Home / Science / Health /  Newly identified gene could be clue to treatment of fungal infection in immuno-compromised patients

NEW DELHI : A newly identified gene can hold the key to prevent fungal infection Candidiasis that often affects intensive-care unit (ICU) patients, cancer patients and patients receiving immunosuppressive therapy, the ministry of science and technology said on Thursday. 

The gene called CSA6 has been identified in Candida albicans, a fungal species infamous for causing high rates of morbidity and mortality under certain immuno-compromised conditions such as AIDS or during cancer treatment. 

“The fungal species residing in mucosal linings of the gastrointestinal and urogenital tract of healthy individuals turns into a pathogen under immuno-compromised conditions breaching the host defense causing superficial as well as life-threatening systemic infection," said the government. 

In a recent collaborative study between Professor Kaustuv Sanyal’s group at Jawaharlal Nehru Centre for Advanced Scientific Research (JNCASR), Bangalore, India and Christophe d’Enfert’s group at Institut Pasteur, Paris, France carried out a large-scale screen to identify regulators of chromosome stability in C. albicans, a clinically relevant fungal model system.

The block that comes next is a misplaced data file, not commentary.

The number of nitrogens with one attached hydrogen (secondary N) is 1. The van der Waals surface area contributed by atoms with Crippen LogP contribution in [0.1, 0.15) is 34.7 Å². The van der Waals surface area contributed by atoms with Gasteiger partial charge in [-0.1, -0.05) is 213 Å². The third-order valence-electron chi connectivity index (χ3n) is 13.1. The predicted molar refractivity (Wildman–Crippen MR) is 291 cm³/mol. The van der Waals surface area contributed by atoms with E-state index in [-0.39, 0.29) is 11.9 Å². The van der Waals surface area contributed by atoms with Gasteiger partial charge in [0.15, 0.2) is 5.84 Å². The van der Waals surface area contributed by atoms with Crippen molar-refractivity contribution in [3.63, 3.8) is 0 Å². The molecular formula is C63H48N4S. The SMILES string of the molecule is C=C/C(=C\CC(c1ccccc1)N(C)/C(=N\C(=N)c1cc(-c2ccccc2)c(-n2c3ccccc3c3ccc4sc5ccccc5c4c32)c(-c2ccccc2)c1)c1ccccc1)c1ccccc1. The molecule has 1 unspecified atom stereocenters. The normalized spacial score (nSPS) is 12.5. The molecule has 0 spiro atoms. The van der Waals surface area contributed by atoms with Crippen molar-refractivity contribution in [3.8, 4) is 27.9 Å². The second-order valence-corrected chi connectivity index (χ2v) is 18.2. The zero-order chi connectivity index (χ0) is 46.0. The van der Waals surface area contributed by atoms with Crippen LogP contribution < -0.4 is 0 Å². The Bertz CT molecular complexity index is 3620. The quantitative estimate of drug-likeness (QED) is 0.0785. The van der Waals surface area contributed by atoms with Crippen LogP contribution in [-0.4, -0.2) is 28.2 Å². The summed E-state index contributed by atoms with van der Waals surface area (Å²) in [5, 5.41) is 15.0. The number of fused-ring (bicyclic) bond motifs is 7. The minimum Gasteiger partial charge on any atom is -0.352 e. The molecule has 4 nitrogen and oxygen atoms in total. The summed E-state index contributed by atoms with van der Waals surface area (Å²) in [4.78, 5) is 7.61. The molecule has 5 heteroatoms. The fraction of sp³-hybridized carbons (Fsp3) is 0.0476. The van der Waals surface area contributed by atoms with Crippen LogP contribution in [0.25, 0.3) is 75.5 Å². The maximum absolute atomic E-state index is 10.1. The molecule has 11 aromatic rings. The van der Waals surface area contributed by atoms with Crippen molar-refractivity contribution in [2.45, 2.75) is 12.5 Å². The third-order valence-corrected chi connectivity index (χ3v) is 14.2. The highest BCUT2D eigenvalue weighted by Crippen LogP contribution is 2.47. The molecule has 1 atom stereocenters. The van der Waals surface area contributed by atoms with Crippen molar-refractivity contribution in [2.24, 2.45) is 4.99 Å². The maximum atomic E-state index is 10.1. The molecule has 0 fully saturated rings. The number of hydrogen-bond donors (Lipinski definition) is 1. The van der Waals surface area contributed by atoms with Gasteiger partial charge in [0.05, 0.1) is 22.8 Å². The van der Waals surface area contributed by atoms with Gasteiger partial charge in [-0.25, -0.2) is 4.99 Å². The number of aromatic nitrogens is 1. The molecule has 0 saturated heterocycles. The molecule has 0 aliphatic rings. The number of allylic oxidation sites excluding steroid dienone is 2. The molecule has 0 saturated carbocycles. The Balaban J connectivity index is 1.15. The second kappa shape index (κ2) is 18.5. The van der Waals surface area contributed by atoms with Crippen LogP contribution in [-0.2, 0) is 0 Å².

“The authors from JNCASR, an autonomous institute of Department of Science and Technology (DST), individually screened the effect of overexpression of more than a thousand genes of C. albicans on genome stability and were successful in identifying a set of six chromosome stability (CSA) genes that are important for maintaining genome integrity. While five of the CSA genes identified in the study are known to be important for cell division in other species, the sixth CSA gene, named CSA6 encoded for a protein that is essential for viability in C. albicans. They found that Csa6 was a critical regulator of cell cycle progression wherein both overexpression and deletion of Csa6 lead to reduced growth of C. albicans cells," the government said. 

The study published in the journal Nature Communications represents the first-ever report of such an extensive screen in the human fungal pathogen C. albicans. It identifies and elucidates the functions of a novel regulator of chromosome stability that is exclusively present in a group of medically relevant human fungal pathogens. Besides, it also provides a systematic scheme for identifying genes whose products may serve as potential therapeutic interventions for fungal infections by posing lesser adverse effects on humans. Hence, small molecule modulators that alter expression levels of the gene called Csa6 offer potential avenues for treatment with no side effects in humans.

ABOUT THE AUTHOR

Priyanka Sharma

Priyanka Shamra is a health and pharma journalist with nearly nine years of field reporting experience. She is a special correspondent with Mint. Her beat includes covering the Ministry of Health and Department of Pharmaceuticals. She also covers the Ministry of Women and Child Development and the Department of Biotechnology.
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